The surgeon must be aware in bariatric surgery consultation. The adolescent is more fragile and priorities and mentality of the teenagers is very particular. The influence of the society, the social media, and the marginalization of these patients surely have an influence on their moral and their good psychological status health. Parks et al. in a social media analysis on 13 (3 male, 10 female) identified social media as a powerful tool for social support for lifestyle change. Also, motivators for lifestyle changes included family support, personal goals, and non-scale victories [12]. Depression could have a negative influence on the motivation of following a nutritional program and lifestyle changes. There is some cases of suicide reported [13]. The problem of bullying and victimization is of actuality for the obese adolescents, which can be a serious issue in the mental health development of the teenager. An increased risk for suicide after surgery might be problematic and the follow-up for moderate to severe depression or history of suicidal behaviours must be very rigorous and multidisciplinary [14]. In a study in 5 academic medical centres on suicidal thoughts and behaviours in adolescents who underwent bariatric surgery indicates that surgery not modifies the risk of suicide in the first 4 postoperative years. The risk of suicide present before the surgery persisted. Despite the positive effects on the body image, social confirmation and family support can change or ameliorate this negative psychological status [15]. Some authors do not have the same findings. Järvholm et al. in a non-randomized study comparing 81 adolescents with ages between 13-18 who underwent Rouxen-Y gastric bypass surgery, and 80 patient from a control group who received conventional treatment reveals that bariatric surgery will not make the teenagers more vulnerable but the long-term mental health follow up is very important [16].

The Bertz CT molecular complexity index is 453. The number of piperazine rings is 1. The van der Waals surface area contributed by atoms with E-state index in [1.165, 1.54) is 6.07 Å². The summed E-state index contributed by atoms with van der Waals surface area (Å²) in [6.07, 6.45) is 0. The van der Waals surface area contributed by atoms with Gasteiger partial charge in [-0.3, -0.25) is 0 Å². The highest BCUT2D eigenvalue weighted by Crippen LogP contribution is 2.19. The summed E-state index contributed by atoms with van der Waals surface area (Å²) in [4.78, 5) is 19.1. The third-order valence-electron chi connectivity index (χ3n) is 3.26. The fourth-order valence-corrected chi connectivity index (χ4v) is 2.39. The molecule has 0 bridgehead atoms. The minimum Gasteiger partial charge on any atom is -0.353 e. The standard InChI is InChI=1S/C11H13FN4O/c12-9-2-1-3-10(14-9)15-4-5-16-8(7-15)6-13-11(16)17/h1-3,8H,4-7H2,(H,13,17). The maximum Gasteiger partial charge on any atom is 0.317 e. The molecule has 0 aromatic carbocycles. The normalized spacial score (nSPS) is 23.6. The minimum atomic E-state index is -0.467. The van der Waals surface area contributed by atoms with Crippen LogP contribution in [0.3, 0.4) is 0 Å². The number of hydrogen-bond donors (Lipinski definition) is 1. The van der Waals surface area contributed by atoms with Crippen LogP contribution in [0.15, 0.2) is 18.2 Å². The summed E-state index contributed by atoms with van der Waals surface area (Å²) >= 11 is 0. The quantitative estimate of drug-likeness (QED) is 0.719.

Adolescence is a period of life where the follow up can be challenging. Lainas et al. in a retrospective study on 84 patients who underwent laparoscopic sleeve gastrectomy and 2 years of follow up found that despite the good results of the surgery, adolescents have a higher risk of follow-up interruption than adults, because of increased mobility (educational or employment). The adolescents are more susceptible to the mood changes, who are specifics to this age [17].

What are the particularities of preoperative assessment?